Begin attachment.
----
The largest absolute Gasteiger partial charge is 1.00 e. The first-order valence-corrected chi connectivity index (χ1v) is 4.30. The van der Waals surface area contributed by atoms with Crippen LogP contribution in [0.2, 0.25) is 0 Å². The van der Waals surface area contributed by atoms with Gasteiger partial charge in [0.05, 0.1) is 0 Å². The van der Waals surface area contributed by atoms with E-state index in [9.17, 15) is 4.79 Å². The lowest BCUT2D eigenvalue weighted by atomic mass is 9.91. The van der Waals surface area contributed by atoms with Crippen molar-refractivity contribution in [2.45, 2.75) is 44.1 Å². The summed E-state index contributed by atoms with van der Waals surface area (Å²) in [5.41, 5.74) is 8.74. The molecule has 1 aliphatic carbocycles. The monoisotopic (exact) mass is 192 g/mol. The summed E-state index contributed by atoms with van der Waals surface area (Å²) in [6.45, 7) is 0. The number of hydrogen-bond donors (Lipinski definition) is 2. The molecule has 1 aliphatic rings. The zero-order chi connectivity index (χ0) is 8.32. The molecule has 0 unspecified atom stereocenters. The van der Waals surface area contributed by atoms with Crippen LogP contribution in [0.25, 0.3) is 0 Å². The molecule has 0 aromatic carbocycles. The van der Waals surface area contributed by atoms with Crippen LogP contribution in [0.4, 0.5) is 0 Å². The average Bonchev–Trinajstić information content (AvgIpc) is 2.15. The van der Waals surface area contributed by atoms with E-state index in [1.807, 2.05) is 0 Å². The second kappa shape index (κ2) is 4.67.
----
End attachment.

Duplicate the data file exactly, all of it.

The largest absolute Gasteiger partial charge is 1.00 e. The first-order valence-corrected chi connectivity index (χ1v) is 4.30. The van der Waals surface area contributed by atoms with Crippen LogP contribution in [0.2, 0.25) is 0 Å². The van der Waals surface area contributed by atoms with Gasteiger partial charge in [0.05, 0.1) is 0 Å². The van der Waals surface area contributed by atoms with E-state index in [9.17, 15) is 4.79 Å². The lowest BCUT2D eigenvalue weighted by atomic mass is 9.91. The van der Waals surface area contributed by atoms with Crippen molar-refractivity contribution in [2.45, 2.75) is 44.1 Å². The summed E-state index contributed by atoms with van der Waals surface area (Å²) in [5.41, 5.74) is 8.74. The molecule has 1 aliphatic carbocycles. The monoisotopic (exact) mass is 192 g/mol. The summed E-state index contributed by atoms with van der Waals surface area (Å²) in [6.45, 7) is 0. The number of hydrogen-bond donors (Lipinski definition) is 2. The molecule has 1 aliphatic rings. The zero-order chi connectivity index (χ0) is 8.32. The molecule has 0 unspecified atom stereocenters. The van der Waals surface area contributed by atoms with Crippen LogP contribution in [0.25, 0.3) is 0 Å². The molecule has 0 aromatic carbocycles. The van der Waals surface area contributed by atoms with Crippen LogP contribution in [0.4, 0.5) is 0 Å². The average Bonchev–Trinajstić information content (AvgIpc) is 2.15. The van der Waals surface area contributed by atoms with E-state index in [1.807, 2.05) is 0 Å². The second kappa shape index (κ2) is 4.67.